The major change is using a vintage baker’s table as a peninsula! I’ve sized it to be 3’ x 5’ which is the size of your average 4-6 person dining table but I’d heighten the legs to make it counter height (roughly 36”). What I like about this seating option is that the people at the table can face the chef, and the chef can also prep on the table across from them to chat - two things we can’t do with the option A plan. Plus, it gives us an extra 10” of depth than the countertops, so there’s plenty of room for food prep. We can also fit a third stool under there so it could be a breakfast table, too!
I imagine the vintage peninsula table would look like this, this, this, or this. But if I can’t find the right vintage table, I might get a new table with contrasting materials to stand out from the cabinets. If I go new, I’d consider this one which is super customizable, or this one, or this one.
It may look like the table is jutting out into the middle of the room, which, well, it is. But we still have 4’ of space between the sink/cabinets and the table, which is plenty of comfortable walking room.
Part of what I love also about the table is that it doesn’t need to be fixed to the wall or cabinets, so I can swap it out one day. Maybe this space will be a good spot for a pen for foster dogs, or a space for a tiny child art table, or pegs for hanging aprons, or maybe one day I’ll want a hutch instead, or whatever! I like having a little freedom to change my mind down the road.
If you recall, my very first design had a peninsula but it backed up against a wall so it wasted 4’ of space just to allow someone to walk to the far bar stool. But this time, I fixed that! I’ve created a “hallway” with a pantry on the right and the peninsula on the left to head into the closet “hallway” of the master bedroom. Now the empty space serves three important purposes - chair clearance, pantry door space, and a hallway for bedroom access. Win.
*note I removed the door to show the opening here, but it would be a pocket door that could be closed for more privacy. See previous image for door.
There’s currently 4’ 5” of space between the peninsula edge and the pantry cabinets. Lots of room for walkin’ even if you swing your arms out oddly wide. Seen through the pocket door are the master bedroom closets on both sides, and it dead ends into a wall for master bedroom privacy. No views into the master unless you walk in.
From the bedroom, there’s no sight of the kitchen, just the doors to the closet. The closets would have slender doors like Kim and Scott’s so everything would be concealed.
If you’re paying super close attention to the differences between Option A and Option B, you’ll see that I removed a row of closets to create hallway access but we aren’t actually losing any storage without it because all it did was create two corners that would have been unusable anyway. The other beauty of this plan is that there’s now natural light flowing into the closet instead of being a cave in the middle of the house.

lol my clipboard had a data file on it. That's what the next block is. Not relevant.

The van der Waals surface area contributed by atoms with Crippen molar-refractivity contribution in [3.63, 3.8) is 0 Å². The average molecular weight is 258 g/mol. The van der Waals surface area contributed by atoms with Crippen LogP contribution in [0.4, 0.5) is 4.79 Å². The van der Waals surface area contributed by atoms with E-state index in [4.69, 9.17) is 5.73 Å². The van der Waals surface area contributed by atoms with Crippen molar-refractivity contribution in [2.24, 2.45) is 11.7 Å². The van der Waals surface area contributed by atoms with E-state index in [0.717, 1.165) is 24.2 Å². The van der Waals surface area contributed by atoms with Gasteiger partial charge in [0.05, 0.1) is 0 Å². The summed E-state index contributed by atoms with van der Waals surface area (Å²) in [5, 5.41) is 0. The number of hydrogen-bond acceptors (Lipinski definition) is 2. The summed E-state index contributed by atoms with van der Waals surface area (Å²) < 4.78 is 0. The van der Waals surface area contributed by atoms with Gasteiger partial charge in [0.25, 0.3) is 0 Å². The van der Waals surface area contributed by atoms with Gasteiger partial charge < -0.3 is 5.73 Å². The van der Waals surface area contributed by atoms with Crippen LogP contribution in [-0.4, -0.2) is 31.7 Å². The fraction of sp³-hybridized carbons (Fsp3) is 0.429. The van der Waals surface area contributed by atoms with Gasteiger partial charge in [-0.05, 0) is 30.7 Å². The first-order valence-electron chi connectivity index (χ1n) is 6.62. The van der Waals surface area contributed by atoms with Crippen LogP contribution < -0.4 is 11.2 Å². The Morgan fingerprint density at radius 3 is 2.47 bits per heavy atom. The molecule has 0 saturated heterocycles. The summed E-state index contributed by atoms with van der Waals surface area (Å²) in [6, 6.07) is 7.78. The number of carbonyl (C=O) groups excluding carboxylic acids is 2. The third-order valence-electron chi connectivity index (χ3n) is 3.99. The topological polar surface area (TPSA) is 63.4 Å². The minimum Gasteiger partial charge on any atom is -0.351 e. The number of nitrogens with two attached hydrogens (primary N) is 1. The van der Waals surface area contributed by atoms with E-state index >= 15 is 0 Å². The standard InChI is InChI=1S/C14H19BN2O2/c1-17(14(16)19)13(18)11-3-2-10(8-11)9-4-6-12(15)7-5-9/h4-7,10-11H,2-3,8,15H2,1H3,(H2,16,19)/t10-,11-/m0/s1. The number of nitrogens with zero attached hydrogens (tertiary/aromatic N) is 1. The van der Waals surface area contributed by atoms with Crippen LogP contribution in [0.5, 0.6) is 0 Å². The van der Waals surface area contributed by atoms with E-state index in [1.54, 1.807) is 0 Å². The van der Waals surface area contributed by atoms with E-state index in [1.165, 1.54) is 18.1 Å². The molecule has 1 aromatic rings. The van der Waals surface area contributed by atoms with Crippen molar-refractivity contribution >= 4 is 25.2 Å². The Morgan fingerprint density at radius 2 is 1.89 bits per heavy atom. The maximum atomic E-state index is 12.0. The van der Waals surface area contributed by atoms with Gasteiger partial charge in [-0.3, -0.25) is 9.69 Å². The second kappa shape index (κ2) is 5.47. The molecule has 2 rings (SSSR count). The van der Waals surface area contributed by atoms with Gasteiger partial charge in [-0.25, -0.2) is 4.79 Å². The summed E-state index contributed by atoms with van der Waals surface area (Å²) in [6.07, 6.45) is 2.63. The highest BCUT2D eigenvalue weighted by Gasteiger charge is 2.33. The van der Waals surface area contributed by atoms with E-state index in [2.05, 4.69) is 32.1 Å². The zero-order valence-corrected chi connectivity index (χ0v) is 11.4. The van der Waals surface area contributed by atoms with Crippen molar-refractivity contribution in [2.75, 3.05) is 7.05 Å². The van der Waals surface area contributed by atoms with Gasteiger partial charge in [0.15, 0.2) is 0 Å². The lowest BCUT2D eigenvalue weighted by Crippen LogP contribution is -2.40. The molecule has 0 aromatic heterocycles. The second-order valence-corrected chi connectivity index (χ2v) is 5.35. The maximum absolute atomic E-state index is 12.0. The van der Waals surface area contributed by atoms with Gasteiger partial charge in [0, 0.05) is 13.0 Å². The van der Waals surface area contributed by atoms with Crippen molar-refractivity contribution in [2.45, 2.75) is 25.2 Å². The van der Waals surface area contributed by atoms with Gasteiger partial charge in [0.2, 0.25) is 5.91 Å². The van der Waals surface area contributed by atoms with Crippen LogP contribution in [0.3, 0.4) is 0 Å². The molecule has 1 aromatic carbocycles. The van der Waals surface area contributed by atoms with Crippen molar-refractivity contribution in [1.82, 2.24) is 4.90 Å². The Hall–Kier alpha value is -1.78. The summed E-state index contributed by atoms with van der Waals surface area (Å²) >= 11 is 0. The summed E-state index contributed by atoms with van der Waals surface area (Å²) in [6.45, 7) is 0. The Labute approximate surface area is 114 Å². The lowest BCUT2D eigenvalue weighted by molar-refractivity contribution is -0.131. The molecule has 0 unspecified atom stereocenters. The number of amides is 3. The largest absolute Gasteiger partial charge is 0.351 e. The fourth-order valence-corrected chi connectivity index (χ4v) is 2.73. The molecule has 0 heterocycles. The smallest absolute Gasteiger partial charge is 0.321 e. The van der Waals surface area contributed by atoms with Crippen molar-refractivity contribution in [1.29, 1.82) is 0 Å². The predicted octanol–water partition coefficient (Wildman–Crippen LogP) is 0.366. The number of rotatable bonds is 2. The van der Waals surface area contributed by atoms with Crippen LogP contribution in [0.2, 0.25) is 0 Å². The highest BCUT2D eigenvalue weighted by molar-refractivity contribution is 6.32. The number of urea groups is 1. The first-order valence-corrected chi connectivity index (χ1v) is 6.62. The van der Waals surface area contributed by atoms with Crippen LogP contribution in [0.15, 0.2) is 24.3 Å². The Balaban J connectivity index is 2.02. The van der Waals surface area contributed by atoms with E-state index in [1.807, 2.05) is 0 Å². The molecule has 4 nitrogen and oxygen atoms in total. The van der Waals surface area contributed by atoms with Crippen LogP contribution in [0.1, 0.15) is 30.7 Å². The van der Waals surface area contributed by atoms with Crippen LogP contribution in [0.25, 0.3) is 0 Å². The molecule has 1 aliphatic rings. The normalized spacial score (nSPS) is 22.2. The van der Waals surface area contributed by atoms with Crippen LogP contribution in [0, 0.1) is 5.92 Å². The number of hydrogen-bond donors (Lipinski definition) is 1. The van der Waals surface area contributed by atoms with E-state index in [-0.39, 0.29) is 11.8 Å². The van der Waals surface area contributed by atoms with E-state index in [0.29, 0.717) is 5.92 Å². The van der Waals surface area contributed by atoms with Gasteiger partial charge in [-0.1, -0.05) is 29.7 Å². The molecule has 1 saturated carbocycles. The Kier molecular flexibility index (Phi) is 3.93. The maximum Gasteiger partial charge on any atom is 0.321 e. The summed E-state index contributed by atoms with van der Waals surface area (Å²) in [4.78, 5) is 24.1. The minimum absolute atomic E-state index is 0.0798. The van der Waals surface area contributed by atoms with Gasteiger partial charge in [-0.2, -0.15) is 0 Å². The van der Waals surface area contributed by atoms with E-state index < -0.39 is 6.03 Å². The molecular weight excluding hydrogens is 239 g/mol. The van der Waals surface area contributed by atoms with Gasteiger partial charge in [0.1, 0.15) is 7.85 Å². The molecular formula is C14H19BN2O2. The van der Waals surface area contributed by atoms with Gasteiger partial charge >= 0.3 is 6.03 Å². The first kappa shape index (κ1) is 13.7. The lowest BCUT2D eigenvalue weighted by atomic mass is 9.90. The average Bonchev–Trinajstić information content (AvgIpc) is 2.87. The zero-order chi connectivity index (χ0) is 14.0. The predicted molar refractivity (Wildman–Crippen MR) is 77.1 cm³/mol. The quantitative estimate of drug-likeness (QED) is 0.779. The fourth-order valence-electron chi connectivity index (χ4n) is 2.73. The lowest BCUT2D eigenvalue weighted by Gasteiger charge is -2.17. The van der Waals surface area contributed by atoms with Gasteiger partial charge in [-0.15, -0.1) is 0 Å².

How pretty is this view to enjoy in my way to my morning coffee? As a reminder, this would be a pocket door, so we could close it for privacy - but I feel like it will be open most of the time.
Also with this plan, we have the benefit of not needing to make the den much smaller!! I’ll have to add this little 4’ x 4’ bump out into the room to accommodate the turn from the closet into the master, but I’m okay with it. After all, it’s better than taking the whole length of the room to make a hallway (like option A and many other plans). Some will ask, “why bother keeping the door from the den to the master?” My answer is basically “why not?” I really like the view from our office all the way down the hall and out the master bedroom door, so I’d be sad to lose that and the natural light that flows through. It also wouldn’t really do much of anything for the master to not have a door, but it would be a big weird box in the den if a door wasn’t there to give it purpose. I also like the circular flow of our house so keeping a door there would be a plus. Lastly, having easy access to a future baby’s room sounds pretty convenient to me.
And here’s that view from the backyard. The white door would be a dummy door (that I’d paint to match the rest), but its okay-ish. Right? Riiiight??
If you’ve made it this far, I assume you’re into the nitty gritty, so here’s a floor plan with rough dimensions. This isn’t the most perfect representation of dimensions because the software I use has some limitations so I have to fudge things like my chunky door casing. So don’t hold me to the inches but this is still pretty darn close to what I’m working with.
I’m really leaning toward option B (clearly) but I’d love your feedback. Since this is the first time I’ve shown you option A, maybe some of you prefer that? Do tell.
Tell me your thoughts!
Elaborate on why you prefer option A or B by writing in the comments! If you want to doodle your ideas, you can download this floor plan then email it to email@example.com. Thanks for your input!